Wild at Heart looks like an amalgamation of some of Nintendo’s most unique game mechanics. Such a statement can strike fear into your heart, and we will not blame you. In the end, many attempts by third-party developers to mimic Nintendo’s designs and techniques have failed due to poor execution or misunderstanding of what made such a mechanic so great in the first place. That said, Wild at Heart is one of the most successful Nintendo jabs we’ve ever seen.
Combining gameplay elements from Pikmin, Luigi’s Mansion, and The Legend of Zelda, The Wild at Heart can, at least on paper, seem like it doesn’t have any ideas of its own, instead it is quite content with hanging on folds of Nintendo. best. However, while much of its mechanics are borrowed from other games – not unlike the forty-like (and excellent) Death’s Door – thanks to a well-realized world, lovable characters, and stunning visual designs, developer Moonlight Kids has managed to – then create. it seems completely unique.
You play as Wake, a little boy who, along with his best friend Kirby (no, not what Kirby), heads into a deep forest to escape a hectic childhood at home. After losing Kirby, Wake meets Gray Coat, a wise old man who is part of the order known as the Green Shields, and befriends him. Wake is tasked with finding other members of the order in the deep forest, solving various puzzles and enemies along the way, all the while looking for his missing friend.
At the start of his adventure, Wake collects a piece of gear called a Gustbuster, which is remarkably similar to Luigi’s Poltergust, except for the handy ability to actually absorb ghosts. At the start of the game, Green Shields give Gastbuster extra strength, allowing Wake to traverse the ground with him and pull key items that are inaccessible to him. As you progress, you will improve the Gustbuster, allowing you to use its power for longer periods of time.
Shortly after meeting the Greenschilds and testing out his improved Gustbuster, Wake encounters adorable little creatures known as Spritelings. In fact, these are the “picmins” of this universe, and you will develop and use these little guys quite often on your journey. Crafting them is pretty straightforward and requires a combination of collectibles called Twigling Pips and blue orbs. You just throw them into the spritelling well and pull the sprites out of it. At the beginning of the game, you can have no more than 15 people, but this number increases over time.
The spritelings themselves can be thrown while you roam the ground, mainly to carry items with you or destroy objects and monsters with your combined power. In the early morning, you will find that many tasks take a little time since you only have a few sprites at a time. However, once you can hatch large batches in one go, their numbers make the tasks much more manageable and time-friendly.
Of course, while Sprylings are useful in their own way, they are nevertheless quite inept when it comes to self-defense. When faced with larger creatures, they can be knocked back relatively easily, and a few hits will result in their death. There is little you can do about it other than hatching even more of these to replace your extinct friends, but this can make some frustrating encounters, especially since the enemies’ health bars replenish when you return to their places. Sometimes you just have to cross your fingers and hope that the increased number of them can undermine the health of the monsters before they are all killed.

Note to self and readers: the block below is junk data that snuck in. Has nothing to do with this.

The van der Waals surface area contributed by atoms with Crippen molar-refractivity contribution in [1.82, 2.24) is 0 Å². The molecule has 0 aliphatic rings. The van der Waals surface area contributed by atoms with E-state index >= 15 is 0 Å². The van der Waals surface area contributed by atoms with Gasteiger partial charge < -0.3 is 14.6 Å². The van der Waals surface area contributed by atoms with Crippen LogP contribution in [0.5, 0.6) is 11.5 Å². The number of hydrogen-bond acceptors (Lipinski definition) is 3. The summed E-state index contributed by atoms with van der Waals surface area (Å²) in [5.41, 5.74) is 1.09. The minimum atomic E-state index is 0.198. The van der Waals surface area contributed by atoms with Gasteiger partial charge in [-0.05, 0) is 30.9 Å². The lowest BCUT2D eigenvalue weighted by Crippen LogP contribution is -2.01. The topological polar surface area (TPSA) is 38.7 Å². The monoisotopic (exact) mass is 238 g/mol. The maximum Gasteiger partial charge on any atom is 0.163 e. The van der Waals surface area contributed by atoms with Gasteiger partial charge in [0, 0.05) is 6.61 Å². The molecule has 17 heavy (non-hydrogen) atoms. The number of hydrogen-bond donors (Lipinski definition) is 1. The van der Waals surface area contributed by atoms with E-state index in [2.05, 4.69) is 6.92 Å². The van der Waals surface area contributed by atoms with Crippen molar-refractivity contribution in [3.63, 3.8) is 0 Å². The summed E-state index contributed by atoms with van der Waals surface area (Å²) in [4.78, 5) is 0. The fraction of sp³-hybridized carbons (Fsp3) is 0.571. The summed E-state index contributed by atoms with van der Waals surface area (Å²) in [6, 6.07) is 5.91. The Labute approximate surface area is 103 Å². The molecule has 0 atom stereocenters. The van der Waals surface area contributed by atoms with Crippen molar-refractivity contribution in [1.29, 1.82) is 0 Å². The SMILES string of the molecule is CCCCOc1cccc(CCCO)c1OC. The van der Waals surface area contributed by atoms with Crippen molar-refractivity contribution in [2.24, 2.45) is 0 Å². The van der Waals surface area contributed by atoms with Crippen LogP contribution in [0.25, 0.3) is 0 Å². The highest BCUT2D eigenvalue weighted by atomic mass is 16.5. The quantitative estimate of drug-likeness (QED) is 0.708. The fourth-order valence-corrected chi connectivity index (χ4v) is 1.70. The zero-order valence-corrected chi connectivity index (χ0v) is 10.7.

Despite these minor disappointments, the game includes several improved living conditions to ensure that you can track and manage your Spriteling squad. If any of them get stuck in the world at some point – be it an island or a rock – you can spend 50 of your colored orbs to bring the little guys back to their position. Alternatively, if you want to save some currency, you can completely discard all dormant sprites at the wells. Regardless of the method, you rarely need to worry too much about the welfare of your little friends.
Structurally, the game is very similar to The Legend of Zelda, in particular to Breath of the Wild in terms of freedom of choice. When you are given the primary task of finding Greenshields members, how you do this is largely up to you. The map forks into different paths, each of which can be explored, even though some require a couple of your hardware upgrades or sprites to navigate.
However, the size of the land means the game often can’t keep up with load times. Small areas aren’t that bad, but when you move into a large open space, the game will often take 30 to 60 seconds to load. When you often need to move between areas, it can definitely get a little annoying.
The good news, however, is that load times are more than worth it just to get you a peek at the stunning visuals on the display. The unique playstyle with hand-crafted 2D characters really shines through. It is a world that has been meticulously assembled with the utmost care, from protagonists to flora and fauna. It makes you care about your actions and forces you to see your path through to the end. Add to that a beautiful soothing soundtrack and we honestly can’t praise the presentation enough.
Wild at Heart borrowed some mechanics from the Nintendo IP, there is no doubt about that. It might have been a bit of a problem were it not for the exquisite visual style and presentation, not to mention the excellent execution of this Moonlight Kids mechanic. With a story that is equally entertaining, intriguing and emotional, along with truly stunning 2D graphics, you will instantly immerse yourself in this world. Not to mention the minor frustrations with combat and loading times, this is an adventure that you’ll be glad to embark on.